National Roofing Contractors Association (NRCA) focuses on labor shortages and green roofs

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New CEO Reid Ribble to take helm as Bill Good retires

New York Construction Report special feature

Since 1886, the National Roofing Contractors Association (NRCA) has been the voice of roofing professionals and an industry leader for information, education, technology and advocacy. Today, its efforts also focus on labor shortages and resolving labor challenges within the industry. This year, the NRCA will also adapt to a new representative voice, as its current chief executive officer retires after 28 years of service.

Representing more than 3,500 members from all 50 states, the NRCA is addressing the challenges in attracting new workers across a nation that is demographically older. Chief executive officer Bill Good says attracting young people to the trades is a national issue and with roofing, which is ideally an occupation for young men and women, the pressure is growing. “The country’s national immigration policy is a nightmare that doesn’t help, when there are willing people outside the country able to do the work who we can’t get in.”

Combined with labor shortages are cultural differences within the sector. Good says current statistics suggest 57 percent of the country’s roofers are Latino and that this percentage is expected to grow with time.

In an effort to embrace this diversity, NRCA is working with Bilingual America to identify opportunities to integrate workers and provide cultural awareness and training.

The association has also built an online career centre aimed at helping its members recruit new workers and at helping people considering a career in the industry, find opportunities. “We’re also working at developing a career path that is less textbook training and more focused on skill development.”

Good says the economy is in a much better place than it has been with new housing starts back up to about half of where they were at their most recent peak. That, combined with an increase in the green building movement, means more and better opportunities for members. “Collectively, building owners are paying more attention to roofing. That means more insulation, reflective surfaces, retrofits, vegetation, photovoltaic additions. For many this means more involved projects and more opportunity for upsell opportunities.”

These new roofing settings require new levels of education and training; with a focus on safety. Good says, for instance, some of these additions may require the introduction of additional trades into work areas such as electricians for photovoltaic, or landscapers for vegetation. The safety challenges are significant – roofers didn’t in the past need to worry about the risk of electrocution, for example.

Changing codes are also a challenge. Good says the NRCA works with code bodies to ensure codes make sense and that they don’t conflict with other code considerations. The other aspect of code is ensuring it is enforced, and that members are aware of the complicated and constantly changing requirements.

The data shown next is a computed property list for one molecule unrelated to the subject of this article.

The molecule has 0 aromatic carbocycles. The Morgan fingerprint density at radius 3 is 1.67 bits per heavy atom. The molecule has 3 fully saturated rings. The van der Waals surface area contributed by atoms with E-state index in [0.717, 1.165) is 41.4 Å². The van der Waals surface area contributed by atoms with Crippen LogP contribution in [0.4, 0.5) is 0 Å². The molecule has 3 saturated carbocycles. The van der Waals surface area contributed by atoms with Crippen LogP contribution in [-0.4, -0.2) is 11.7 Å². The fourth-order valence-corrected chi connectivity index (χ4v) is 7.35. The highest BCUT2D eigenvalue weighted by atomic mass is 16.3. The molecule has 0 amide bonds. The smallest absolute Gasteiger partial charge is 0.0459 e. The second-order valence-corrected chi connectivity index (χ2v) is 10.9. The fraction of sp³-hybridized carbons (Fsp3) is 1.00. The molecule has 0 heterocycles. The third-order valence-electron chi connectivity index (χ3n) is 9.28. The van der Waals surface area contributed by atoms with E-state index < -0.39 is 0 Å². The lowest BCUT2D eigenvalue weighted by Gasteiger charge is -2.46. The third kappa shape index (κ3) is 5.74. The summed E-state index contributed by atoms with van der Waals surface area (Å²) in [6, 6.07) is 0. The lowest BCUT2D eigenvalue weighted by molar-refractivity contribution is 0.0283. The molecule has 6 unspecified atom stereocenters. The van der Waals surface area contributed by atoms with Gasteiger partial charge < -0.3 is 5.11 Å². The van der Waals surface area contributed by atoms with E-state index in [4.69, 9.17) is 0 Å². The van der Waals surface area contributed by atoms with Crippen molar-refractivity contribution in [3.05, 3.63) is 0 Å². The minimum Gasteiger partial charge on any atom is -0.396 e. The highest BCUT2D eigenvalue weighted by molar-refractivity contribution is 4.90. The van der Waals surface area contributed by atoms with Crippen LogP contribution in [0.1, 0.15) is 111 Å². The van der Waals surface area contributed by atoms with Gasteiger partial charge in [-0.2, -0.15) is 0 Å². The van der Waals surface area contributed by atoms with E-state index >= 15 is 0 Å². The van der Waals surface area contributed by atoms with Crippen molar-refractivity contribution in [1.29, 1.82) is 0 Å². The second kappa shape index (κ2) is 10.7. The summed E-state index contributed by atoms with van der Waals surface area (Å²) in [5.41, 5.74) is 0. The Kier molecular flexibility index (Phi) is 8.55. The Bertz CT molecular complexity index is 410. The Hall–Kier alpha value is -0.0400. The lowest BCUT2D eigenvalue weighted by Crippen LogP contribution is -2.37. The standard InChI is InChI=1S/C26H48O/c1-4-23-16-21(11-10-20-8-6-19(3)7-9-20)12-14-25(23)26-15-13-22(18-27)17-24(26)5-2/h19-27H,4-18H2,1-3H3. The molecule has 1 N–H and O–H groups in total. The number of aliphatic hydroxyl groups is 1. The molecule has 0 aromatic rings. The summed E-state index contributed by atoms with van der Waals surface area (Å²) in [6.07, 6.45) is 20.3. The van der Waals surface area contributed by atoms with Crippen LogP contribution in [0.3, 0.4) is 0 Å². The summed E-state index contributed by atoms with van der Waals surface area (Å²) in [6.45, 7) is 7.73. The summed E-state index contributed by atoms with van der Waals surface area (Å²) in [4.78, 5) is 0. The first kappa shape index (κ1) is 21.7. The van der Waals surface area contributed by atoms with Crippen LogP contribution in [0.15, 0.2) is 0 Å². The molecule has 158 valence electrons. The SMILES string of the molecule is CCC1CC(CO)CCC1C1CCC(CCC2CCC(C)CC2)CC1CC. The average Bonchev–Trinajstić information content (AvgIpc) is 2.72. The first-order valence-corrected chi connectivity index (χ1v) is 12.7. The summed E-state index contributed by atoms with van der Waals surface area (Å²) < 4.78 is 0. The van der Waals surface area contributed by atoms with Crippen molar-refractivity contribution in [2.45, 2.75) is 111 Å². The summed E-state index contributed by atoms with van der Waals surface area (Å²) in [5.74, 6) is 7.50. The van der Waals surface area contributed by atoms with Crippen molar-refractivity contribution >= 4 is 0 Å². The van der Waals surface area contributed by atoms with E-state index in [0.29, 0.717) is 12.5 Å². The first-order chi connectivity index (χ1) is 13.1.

In order to better support members, Good say NRCA now delivers more of its information free through its website, rather than through hard copy publications. “We are getting thousands of hits and downloads so we know our members are taking full advantage of this.”

NRCA holds regional summits three times each year. These provide an opportunity for current and prospective members to meet with association leaders directly. Another important event is the 1,200 booth International Roofing Expo. This event, which also incorporates the association’s annual convention, trade show and educational components, attracts between 9,000 and 10,000 people annually.

New voice

Bill Good

Bill Good

Announcing his retirement in February at this year’s International Roofing Expo, Good said: “It’s the right time in my life.”
“And after 28 years, it’s not only healthy for me to do something different, but for the organization to have a new face and a new sense of direction,” he said during a press conference at the Orange County Convention Center shortly before the show opened.

Good will remain as CEO until the end of the year and then will remain with the association in a part time capacity for five months to help with the transition of its new CEO, U.S. Rep. Reid Ribble.

He says Ribble owned a successful roofing company for many years and served as NRCA president a decade ago. Shortly after that Ribble sold his roofing business and ran for Congress. “His son said he was always talking about things that were wrong in the country and challenged him to do something about it. When he was first elected he set a four-term limit on his time in office. Now that his career in Congress is ending, we’re excited to have him take the helm at NRCA.”

Good is confident in the leadership Ribble will bring to the association. “He has a great presence in Washington and he’ll be able to tap into and engage with the people there in a unique way. A lot of our issues deal with federal government policy so beyond the leadership he will bring directly to our members, he is also the right person to represent us moving forward on these issues.”

Starting his career with NRCA in 1973, Good served in multiple roles before he left temporarily in 1985. He returned in 1987 as CEO. Good has also served on the board of directors, and as president, of the Chicago Christian Industrial League, one of the oldest and largest shelter and rehabilitation providers in the city. He also served in a two-year term as national board chairman of Rebuilding Together, an organization dedicated to rebuilding single-family homes for low income homeowners.

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